Hello, interwebs, While I’ve promised myself I would blog every day but I’ve been having trouble organizing my thoughts in any communicable fashion. As such I decided that the best thing to do would be to ignore grammar stop trying to correct myself by rewriting every sentence and just write as if I’m rambling to myself, let’s see how that turns out (and I seem to not be doing that well since I just stopped to download a grammar app). But anyway I was thinking about the role of man in my biblical model of the world, I may explain my many models of the world in a future post.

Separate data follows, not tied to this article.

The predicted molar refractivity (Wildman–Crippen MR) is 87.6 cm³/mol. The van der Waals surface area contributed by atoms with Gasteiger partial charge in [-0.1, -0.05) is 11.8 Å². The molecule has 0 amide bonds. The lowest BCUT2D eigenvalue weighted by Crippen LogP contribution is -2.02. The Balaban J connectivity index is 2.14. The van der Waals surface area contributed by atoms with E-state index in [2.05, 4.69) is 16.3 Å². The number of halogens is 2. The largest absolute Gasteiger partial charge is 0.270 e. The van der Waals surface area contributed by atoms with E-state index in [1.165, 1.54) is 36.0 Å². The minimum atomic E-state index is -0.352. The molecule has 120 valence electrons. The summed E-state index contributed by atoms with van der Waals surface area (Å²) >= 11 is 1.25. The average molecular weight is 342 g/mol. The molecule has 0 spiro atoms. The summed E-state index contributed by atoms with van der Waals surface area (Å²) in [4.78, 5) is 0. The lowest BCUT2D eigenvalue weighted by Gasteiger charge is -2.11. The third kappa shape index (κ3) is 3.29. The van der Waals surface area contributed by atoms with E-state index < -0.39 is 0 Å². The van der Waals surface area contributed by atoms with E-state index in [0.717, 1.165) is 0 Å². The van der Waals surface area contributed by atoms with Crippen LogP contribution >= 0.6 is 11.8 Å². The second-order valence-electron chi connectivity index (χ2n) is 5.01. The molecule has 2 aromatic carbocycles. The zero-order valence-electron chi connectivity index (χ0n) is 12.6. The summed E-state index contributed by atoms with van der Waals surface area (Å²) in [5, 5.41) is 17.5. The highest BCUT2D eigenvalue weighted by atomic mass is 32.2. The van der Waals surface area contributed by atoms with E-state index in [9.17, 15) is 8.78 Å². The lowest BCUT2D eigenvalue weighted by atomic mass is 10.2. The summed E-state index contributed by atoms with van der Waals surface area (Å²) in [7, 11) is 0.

In the (Jewish) Bible (as that is what I will be referring to when I say Bible) there are many cases when holy people are challenged to obey God’s commands, Abraham in the Binding of Isaac, and Moses when he is punished for hitting the rock instead of speaking for it. And yet we are named Am-Israel, the nation of the one who wrestled with God, and both Abraham and Moses are shown as moral paragons in cases in which they disagreed with god’s plan. for Abraham when he tried to convince God not to destroy Tsdom and for Moses when after the sin of the Golden calf, he refused God’s offer to destroy Israel and make a nation out of him. for me to make sense of this I tried to think how the Biblical God as an omnipotent and omniscient moral absolute could in any way be less capable than his human followers. and then it hit me God has given us free will and as such forgone any power in changing our decisions, a theme raised in this week’s Parsha in the existence of Balaam a Wicked prophet, one chosen by God to lead his people that instead of leading them to good led them to wickedness. And how only we have the ability to alter each other’s decisions giving us a chance to choose again and change our ways. Abraham and Moses in the above-mentioned cases were arguing for humans who in Abraham’s case if there were even 10 holy people in Tsdom they would have been given a chance to choose again, and in Mose’s place, he was the one with the power and influence over the people of Israel.